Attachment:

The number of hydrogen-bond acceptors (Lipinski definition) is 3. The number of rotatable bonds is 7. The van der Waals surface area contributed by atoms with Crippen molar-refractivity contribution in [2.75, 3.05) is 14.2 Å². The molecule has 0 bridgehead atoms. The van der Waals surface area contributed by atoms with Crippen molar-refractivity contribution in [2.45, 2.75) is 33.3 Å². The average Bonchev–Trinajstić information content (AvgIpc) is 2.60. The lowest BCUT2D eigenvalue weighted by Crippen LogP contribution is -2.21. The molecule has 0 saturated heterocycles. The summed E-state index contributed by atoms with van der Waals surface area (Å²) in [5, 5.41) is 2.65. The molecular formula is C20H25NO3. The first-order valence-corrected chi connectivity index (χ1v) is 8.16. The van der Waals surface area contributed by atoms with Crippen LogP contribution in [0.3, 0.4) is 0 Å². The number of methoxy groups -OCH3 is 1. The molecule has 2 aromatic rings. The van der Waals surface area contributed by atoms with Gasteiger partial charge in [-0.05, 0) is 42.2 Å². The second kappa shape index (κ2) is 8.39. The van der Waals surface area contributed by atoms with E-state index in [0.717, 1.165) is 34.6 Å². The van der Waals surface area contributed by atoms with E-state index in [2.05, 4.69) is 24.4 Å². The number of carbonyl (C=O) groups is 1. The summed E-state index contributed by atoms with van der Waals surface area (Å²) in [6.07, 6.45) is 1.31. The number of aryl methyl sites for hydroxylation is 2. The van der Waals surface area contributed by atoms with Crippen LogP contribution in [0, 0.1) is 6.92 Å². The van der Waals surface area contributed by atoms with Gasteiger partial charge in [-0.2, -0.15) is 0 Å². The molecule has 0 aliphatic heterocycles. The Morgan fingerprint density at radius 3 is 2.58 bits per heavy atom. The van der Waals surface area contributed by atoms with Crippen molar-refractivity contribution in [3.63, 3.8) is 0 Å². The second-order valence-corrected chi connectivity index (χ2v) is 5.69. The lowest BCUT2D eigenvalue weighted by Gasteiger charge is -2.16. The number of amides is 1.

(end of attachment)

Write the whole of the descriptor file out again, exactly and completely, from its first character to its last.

The number of hydrogen-bond acceptors (Lipinski definition) is 3. The number of rotatable bonds is 7. The van der Waals surface area contributed by atoms with Crippen molar-refractivity contribution in [2.75, 3.05) is 14.2 Å². The molecule has 0 bridgehead atoms. The van der Waals surface area contributed by atoms with Crippen molar-refractivity contribution in [2.45, 2.75) is 33.3 Å². The average Bonchev–Trinajstić information content (AvgIpc) is 2.60. The lowest BCUT2D eigenvalue weighted by Crippen LogP contribution is -2.21. The molecule has 0 saturated heterocycles. The summed E-state index contributed by atoms with van der Waals surface area (Å²) in [5, 5.41) is 2.65. The molecular formula is C20H25NO3. The first-order valence-corrected chi connectivity index (χ1v) is 8.16. The van der Waals surface area contributed by atoms with Crippen LogP contribution in [0.3, 0.4) is 0 Å². The number of methoxy groups -OCH3 is 1. The molecule has 2 aromatic rings. The van der Waals surface area contributed by atoms with Gasteiger partial charge in [-0.05, 0) is 42.2 Å². The second kappa shape index (κ2) is 8.39. The van der Waals surface area contributed by atoms with E-state index in [0.717, 1.165) is 34.6 Å². The van der Waals surface area contributed by atoms with E-state index in [2.05, 4.69) is 24.4 Å². The number of carbonyl (C=O) groups is 1. The summed E-state index contributed by atoms with van der Waals surface area (Å²) in [6.07, 6.45) is 1.31. The number of aryl methyl sites for hydroxylation is 2. The van der Waals surface area contributed by atoms with Crippen LogP contribution in [0, 0.1) is 6.92 Å². The van der Waals surface area contributed by atoms with Gasteiger partial charge in [-0.2, -0.15) is 0 Å². The molecule has 0 aliphatic heterocycles. The Morgan fingerprint density at radius 3 is 2.58 bits per heavy atom. The van der Waals surface area contributed by atoms with Crippen molar-refractivity contribution in [3.63, 3.8) is 0 Å². The second-order valence-corrected chi connectivity index (χ2v) is 5.69. The lowest BCUT2D eigenvalue weighted by Gasteiger charge is -2.16. The number of amides is 1.